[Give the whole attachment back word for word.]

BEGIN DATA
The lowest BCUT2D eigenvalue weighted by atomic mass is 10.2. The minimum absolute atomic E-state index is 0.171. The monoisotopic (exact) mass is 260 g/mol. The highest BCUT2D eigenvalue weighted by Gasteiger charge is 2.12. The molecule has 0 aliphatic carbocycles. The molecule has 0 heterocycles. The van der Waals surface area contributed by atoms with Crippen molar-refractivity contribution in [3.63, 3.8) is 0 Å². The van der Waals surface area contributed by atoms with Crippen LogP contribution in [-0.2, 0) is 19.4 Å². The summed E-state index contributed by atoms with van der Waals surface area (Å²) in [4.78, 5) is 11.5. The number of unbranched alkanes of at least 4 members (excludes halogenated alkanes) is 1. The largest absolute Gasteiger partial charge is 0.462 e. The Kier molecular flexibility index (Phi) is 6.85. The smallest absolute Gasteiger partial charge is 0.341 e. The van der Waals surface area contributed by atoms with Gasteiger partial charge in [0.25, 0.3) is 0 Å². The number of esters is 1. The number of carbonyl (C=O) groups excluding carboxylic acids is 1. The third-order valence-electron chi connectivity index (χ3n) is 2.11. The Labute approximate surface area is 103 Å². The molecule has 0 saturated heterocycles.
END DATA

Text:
The lowest BCUT2D eigenvalue weighted by atomic mass is 10.2. The minimum absolute atomic E-state index is 0.171. The monoisotopic (exact) mass is 260 g/mol. The highest BCUT2D eigenvalue weighted by Gasteiger charge is 2.12. The molecule has 0 aliphatic carbocycles. The molecule has 0 heterocycles. The van der Waals surface area contributed by atoms with Crippen molar-refractivity contribution in [3.63, 3.8) is 0 Å². The van der Waals surface area contributed by atoms with Crippen LogP contribution in [-0.2, 0) is 19.4 Å². The summed E-state index contributed by atoms with van der Waals surface area (Å²) in [4.78, 5) is 11.5. The number of unbranched alkanes of at least 4 members (excludes halogenated alkanes) is 1. The largest absolute Gasteiger partial charge is 0.462 e. The Kier molecular flexibility index (Phi) is 6.85. The smallest absolute Gasteiger partial charge is 0.341 e. The van der Waals surface area contributed by atoms with Gasteiger partial charge in [0.25, 0.3) is 0 Å². The number of esters is 1. The number of carbonyl (C=O) groups excluding carboxylic acids is 1. The third-order valence-electron chi connectivity index (χ3n) is 2.11. The Labute approximate surface area is 103 Å². The molecule has 0 saturated heterocycles.